Enzyme Indicated in Progression of Acute Myeloid Leukemia

Molecular mechanisms behind acute myeloid leukemia may offer a new target for drug development.

Molecular mechanisms behind acute myeloid leukemia may offer a new target for drug development.

Acute myeloid leukemia is in particular need of new treatment options for patients. The malignancy begins in the bone marrow and can spread rapidly to the bloodstream, depriving the body of the essential blood cells that carry oxygen and fight infections.

New research from a team led by Rockefeller University scientists found a potential genetic weakness of the disease, offering insights into the molecular mechanisms behind acute myeloid leukemia and suggesting a new target for drug development.

Prior research indicates a variety of mutations are associated with the disease, including a DNA rearrangement found in about 15% of patients. This abnormal DNA-binding protein takes on new responsibilities, dramatically changing the way a set of genes that are turned on in a cell to promote the cancer.

But the reason why the mutation affects these changes is still a mystery to scientists.

A research team began to search for proteins that interact with a mutant protein known as AE, produced by a DNA rearrangement. They identified an enzyme that removes chemical tags, known as methyl groups from histones, which are proteins contained in chromosomes.

The enzyme is called JMJD1C. The tags act as repressive marks, suggesting that genes in the associated region should be turned off. Scientists wanted to explore the relationship between JMJD1C and AE, so they examined the broader effects of removing JMJD1C.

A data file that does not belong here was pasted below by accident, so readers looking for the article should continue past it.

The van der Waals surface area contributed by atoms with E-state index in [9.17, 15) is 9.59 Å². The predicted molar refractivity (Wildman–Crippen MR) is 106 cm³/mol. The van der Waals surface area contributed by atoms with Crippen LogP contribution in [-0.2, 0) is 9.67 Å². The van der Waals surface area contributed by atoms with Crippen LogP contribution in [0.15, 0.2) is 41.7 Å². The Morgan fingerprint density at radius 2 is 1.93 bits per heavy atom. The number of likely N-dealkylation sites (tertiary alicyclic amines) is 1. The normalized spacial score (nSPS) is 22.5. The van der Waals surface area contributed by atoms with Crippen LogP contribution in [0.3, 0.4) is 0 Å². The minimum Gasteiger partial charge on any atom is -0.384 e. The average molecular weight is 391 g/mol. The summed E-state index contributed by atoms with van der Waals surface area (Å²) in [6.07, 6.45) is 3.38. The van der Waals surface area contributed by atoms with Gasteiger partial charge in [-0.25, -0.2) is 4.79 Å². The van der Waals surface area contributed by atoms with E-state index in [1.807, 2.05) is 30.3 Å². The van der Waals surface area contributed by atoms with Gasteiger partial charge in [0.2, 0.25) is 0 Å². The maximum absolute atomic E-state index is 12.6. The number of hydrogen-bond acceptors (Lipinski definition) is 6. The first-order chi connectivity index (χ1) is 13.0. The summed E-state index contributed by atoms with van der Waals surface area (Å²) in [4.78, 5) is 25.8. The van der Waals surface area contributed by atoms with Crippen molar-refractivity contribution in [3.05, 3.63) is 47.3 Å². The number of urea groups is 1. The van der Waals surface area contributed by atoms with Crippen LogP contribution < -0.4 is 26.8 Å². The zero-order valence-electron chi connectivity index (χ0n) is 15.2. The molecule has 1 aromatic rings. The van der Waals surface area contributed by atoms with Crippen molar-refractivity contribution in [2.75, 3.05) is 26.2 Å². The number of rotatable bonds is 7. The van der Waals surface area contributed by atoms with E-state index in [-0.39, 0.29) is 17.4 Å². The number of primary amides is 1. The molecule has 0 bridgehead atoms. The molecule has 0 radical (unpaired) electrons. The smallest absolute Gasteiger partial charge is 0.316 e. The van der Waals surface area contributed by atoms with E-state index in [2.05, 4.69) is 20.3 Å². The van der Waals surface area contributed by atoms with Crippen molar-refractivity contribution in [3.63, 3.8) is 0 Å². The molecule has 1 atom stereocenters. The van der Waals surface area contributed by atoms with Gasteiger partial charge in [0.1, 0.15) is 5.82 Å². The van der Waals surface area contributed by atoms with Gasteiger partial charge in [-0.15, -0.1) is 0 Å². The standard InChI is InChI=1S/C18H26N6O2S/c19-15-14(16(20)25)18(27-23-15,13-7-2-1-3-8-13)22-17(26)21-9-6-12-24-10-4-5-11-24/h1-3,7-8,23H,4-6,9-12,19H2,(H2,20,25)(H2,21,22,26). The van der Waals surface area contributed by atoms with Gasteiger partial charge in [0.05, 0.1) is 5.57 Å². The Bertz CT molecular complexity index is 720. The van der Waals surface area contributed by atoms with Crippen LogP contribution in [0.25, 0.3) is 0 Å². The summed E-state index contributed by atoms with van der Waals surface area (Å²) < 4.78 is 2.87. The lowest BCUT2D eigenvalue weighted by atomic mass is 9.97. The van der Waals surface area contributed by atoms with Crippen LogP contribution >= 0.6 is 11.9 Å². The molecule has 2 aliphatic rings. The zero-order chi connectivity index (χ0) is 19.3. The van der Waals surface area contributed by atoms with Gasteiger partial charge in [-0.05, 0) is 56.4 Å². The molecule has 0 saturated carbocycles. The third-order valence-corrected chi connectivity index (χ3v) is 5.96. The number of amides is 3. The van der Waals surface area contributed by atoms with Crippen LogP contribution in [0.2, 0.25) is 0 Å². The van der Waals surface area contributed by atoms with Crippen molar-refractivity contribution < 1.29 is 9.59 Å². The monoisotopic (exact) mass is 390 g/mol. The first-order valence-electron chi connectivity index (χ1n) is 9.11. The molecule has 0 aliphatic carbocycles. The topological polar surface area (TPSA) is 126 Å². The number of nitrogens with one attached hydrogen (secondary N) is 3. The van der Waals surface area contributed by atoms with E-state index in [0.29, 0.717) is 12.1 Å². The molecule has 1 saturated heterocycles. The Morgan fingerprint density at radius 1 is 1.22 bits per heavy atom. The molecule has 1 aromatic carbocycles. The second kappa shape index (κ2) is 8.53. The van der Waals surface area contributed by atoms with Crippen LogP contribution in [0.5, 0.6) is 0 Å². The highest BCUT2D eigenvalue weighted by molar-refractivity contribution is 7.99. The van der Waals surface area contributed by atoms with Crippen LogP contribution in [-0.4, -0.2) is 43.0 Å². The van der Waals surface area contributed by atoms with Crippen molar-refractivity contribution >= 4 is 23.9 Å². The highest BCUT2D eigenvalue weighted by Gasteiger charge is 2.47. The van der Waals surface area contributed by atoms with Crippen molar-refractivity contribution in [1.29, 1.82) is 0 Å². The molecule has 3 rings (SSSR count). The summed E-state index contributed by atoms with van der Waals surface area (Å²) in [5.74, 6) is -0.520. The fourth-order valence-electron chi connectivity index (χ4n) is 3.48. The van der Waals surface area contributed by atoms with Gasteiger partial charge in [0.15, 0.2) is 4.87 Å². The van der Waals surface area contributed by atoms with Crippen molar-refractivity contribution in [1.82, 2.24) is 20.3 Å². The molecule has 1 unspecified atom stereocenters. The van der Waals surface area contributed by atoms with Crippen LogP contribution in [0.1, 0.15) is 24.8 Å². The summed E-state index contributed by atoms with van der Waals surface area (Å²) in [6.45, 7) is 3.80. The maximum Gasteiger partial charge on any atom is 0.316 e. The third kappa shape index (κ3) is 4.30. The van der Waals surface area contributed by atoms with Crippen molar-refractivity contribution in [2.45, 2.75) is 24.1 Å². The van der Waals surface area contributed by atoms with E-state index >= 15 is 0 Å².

“We found that numerous genes were down-regulated upon loss of JMJD1C, and the set overlaps significantly with the genes that are normally activated by AE,” explained first author Mo Chen, a postdoc in Roeder’s lab.

As it turns out, the loss of gene expression has a dramatic consequence for the disease. The team discovered that acute myeloid leukemia cells are addicted to the presence of JMJD1C, and without it they cannot survive.

“In fact, these cell were very sensitive to depletion of JMJD1C,” Chen said. “We see an increase in apoptosis, a sort of cellular suicide.”

It was confirmed by scientists in the study that JMJD1C interacts with AE, and they demonstrated that the enzyme is required for AE to exert its cancer-promoting effects. The enzyme also plays an even broader role in acute myeloid leukemia beyond its interaction with AE, according to Chen.

“We were very surprised to find that JMJD1C is required for the proliferation of other acute myeloid leukemia cell lines, which do not have AE, so we looked for other proteins that might be responsible for JMJD1C addiction,” Chen said. The team found at least two other proteins that can recruit JMJD1C to target genes in diseased cells that lack AE, fueling leukemia growth.

The results indicate that JMJD1C may play a general role in promoting growth in myeloid leukemias.

“We are excited because this type of general phenomena is an ideal target for drug development,” Roeder said. “Our work will facilitate the development of selective inhibitors against JMJD1C, which is a highly promising therapeutic target for multiple types of leukemia.”